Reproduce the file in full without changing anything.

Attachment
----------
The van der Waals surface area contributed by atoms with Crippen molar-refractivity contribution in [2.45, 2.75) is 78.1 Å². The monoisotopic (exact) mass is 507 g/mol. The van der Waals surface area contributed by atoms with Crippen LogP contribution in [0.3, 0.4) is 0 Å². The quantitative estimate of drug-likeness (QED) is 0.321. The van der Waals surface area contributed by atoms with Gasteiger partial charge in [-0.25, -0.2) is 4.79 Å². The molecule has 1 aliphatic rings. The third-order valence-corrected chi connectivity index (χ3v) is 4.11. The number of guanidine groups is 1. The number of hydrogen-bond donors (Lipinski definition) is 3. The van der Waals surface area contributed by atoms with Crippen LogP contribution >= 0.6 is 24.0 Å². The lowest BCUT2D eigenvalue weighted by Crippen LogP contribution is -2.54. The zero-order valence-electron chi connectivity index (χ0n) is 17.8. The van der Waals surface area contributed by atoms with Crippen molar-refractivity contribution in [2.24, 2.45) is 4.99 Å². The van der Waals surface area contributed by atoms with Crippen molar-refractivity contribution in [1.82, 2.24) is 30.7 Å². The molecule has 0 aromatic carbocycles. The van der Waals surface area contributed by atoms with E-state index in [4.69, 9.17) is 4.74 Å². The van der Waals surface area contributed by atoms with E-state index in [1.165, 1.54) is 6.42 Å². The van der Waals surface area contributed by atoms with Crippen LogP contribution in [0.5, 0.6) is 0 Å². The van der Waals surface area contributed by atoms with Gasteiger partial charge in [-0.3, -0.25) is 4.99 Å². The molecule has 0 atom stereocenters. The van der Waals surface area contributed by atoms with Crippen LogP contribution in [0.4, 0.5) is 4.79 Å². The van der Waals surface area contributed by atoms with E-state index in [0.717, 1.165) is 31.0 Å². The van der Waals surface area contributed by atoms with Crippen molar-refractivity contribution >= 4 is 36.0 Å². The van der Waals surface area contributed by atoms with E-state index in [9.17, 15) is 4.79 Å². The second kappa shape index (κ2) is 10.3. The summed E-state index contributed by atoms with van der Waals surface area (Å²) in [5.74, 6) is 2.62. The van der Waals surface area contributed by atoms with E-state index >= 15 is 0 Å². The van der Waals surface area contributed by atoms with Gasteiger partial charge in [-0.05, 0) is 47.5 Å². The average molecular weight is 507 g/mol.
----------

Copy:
The van der Waals surface area contributed by atoms with Crippen molar-refractivity contribution in [2.45, 2.75) is 78.1 Å². The monoisotopic (exact) mass is 507 g/mol. The van der Waals surface area contributed by atoms with Crippen LogP contribution in [0.3, 0.4) is 0 Å². The quantitative estimate of drug-likeness (QED) is 0.321. The van der Waals surface area contributed by atoms with Gasteiger partial charge in [-0.25, -0.2) is 4.79 Å². The molecule has 1 aliphatic rings. The third-order valence-corrected chi connectivity index (χ3v) is 4.11. The number of guanidine groups is 1. The number of hydrogen-bond donors (Lipinski definition) is 3. The van der Waals surface area contributed by atoms with Crippen LogP contribution >= 0.6 is 24.0 Å². The lowest BCUT2D eigenvalue weighted by Crippen LogP contribution is -2.54. The zero-order valence-electron chi connectivity index (χ0n) is 17.8. The van der Waals surface area contributed by atoms with Crippen molar-refractivity contribution in [2.24, 2.45) is 4.99 Å². The van der Waals surface area contributed by atoms with Crippen molar-refractivity contribution in [1.82, 2.24) is 30.7 Å². The molecule has 0 aromatic carbocycles. The van der Waals surface area contributed by atoms with E-state index in [4.69, 9.17) is 4.74 Å². The van der Waals surface area contributed by atoms with E-state index in [1.165, 1.54) is 6.42 Å². The van der Waals surface area contributed by atoms with Crippen LogP contribution in [0.5, 0.6) is 0 Å². The van der Waals surface area contributed by atoms with Gasteiger partial charge in [-0.3, -0.25) is 4.99 Å². The molecule has 0 atom stereocenters. The van der Waals surface area contributed by atoms with Crippen LogP contribution in [0.4, 0.5) is 4.79 Å². The van der Waals surface area contributed by atoms with E-state index in [0.717, 1.165) is 31.0 Å². The van der Waals surface area contributed by atoms with Crippen molar-refractivity contribution >= 4 is 36.0 Å². The van der Waals surface area contributed by atoms with E-state index in [9.17, 15) is 4.79 Å². The second kappa shape index (κ2) is 10.3. The summed E-state index contributed by atoms with van der Waals surface area (Å²) in [5.74, 6) is 2.62. The van der Waals surface area contributed by atoms with E-state index >= 15 is 0 Å². The van der Waals surface area contributed by atoms with Gasteiger partial charge in [-0.05, 0) is 47.5 Å². The average molecular weight is 507 g/mol.